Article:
linked to economic policy-making, and land use planning needed a strong local base.
In addition to their independent development, these institutions tended to reflect political and administrative traditions of the respective country. Bureaucracies in different countries, while exhibiting well-known structural similarities, also reflect characteristic differences determined by history, the constitutional framework, and the educational system. As a result, essentially similar administrative procedures as basic as the issuance of identity papers or the description of factual information are undertaken in a distinctive manner in different countries. Permits with equivalent effect will tend to be structured differently, rendering comparison difficult.4
One of the major innovations inherent in the concept of "environmental policy" is the recognition of linkages that exist between seemingly disparate policy areas and of the fact that their joint management is a condition of success in each of them. This requires close coordination between the existing areas and new issues such as air pollution, toxic substances control, waste management, or global phenomena such as climate change.
In most countries, environmental agencies were formed in several stages, and certain aspects of environmental policy are frequently still managed outside the environmental agency. In the United States, for example, marine pollution is in the Commerce Department, nature protection in the Department of the Interior, and there are no land use planning functions at the federal and few at state level; in Germany, marine pollution is in the Ministry of Transport and new chemicals must be notified to a unit attached to the Ministry of Labor, while land use planning is the responsibility of a third ministry; in the Netherlands, water quality is handled by the environmental authorities but all other aspects of water management by the Ministry of Transport. In Japan, the Ministry for Industry and Trade (MITI) plays a central role in most aspects of environmental policy that concern industrial production. There exists no universally recognized definition of the responsibilities that need to be assigned to a ministry to qualify it as "environmental." Frequently, the name preceded the reality of administrative authority as it is easier to identify the issues that need attention than to reorganize the structure of government.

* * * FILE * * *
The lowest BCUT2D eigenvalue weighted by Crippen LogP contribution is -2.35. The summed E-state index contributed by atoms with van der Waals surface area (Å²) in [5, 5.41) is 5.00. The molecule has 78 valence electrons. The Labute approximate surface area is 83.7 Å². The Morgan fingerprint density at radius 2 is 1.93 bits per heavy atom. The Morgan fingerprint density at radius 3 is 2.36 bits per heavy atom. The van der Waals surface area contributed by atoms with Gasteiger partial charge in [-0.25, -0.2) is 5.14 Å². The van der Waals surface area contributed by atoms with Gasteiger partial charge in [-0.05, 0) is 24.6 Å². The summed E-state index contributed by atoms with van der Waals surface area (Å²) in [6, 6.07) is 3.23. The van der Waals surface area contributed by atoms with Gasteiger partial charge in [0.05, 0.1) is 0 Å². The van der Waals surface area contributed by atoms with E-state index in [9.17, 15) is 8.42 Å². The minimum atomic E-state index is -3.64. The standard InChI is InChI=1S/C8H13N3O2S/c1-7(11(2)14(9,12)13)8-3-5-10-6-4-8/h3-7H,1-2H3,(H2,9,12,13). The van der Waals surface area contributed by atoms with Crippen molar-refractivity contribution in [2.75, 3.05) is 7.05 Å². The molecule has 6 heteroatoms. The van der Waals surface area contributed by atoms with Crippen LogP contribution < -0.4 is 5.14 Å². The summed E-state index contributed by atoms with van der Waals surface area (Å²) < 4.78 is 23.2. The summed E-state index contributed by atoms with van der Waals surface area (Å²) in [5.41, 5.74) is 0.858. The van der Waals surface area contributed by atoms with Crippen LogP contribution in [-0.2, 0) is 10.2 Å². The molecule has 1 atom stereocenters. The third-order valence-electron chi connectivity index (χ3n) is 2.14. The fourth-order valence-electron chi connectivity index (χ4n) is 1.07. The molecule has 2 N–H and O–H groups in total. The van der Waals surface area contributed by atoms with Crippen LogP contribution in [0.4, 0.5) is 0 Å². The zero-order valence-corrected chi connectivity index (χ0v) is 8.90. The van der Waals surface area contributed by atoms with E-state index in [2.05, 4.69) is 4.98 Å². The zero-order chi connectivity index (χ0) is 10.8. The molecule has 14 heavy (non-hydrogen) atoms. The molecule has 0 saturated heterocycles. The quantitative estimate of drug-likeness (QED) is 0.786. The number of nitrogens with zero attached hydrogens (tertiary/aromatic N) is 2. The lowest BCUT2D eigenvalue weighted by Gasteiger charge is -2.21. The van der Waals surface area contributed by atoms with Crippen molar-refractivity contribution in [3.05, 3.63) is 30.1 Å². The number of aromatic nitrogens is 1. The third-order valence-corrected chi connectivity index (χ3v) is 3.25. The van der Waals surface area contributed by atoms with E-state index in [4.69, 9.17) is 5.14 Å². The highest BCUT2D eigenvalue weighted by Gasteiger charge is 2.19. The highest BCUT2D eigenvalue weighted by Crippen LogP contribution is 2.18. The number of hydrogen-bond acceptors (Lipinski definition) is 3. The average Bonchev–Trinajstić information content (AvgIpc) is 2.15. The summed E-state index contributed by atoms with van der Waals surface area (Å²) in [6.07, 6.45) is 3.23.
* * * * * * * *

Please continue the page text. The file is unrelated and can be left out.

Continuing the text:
The natural environment varies from region to region. To the extent that environmental policies are designed to achieve certain environmental outcomes, they may be expected to be different from one region to the next. In economic terms, these differences appear as elements of comparative advantage. In other words, a company producing in Ireland with emissions primarily to the open ocean should face less stringent environmental controls than a company producing in the Ruhr region whose emissions affect densely populated regions, sensitive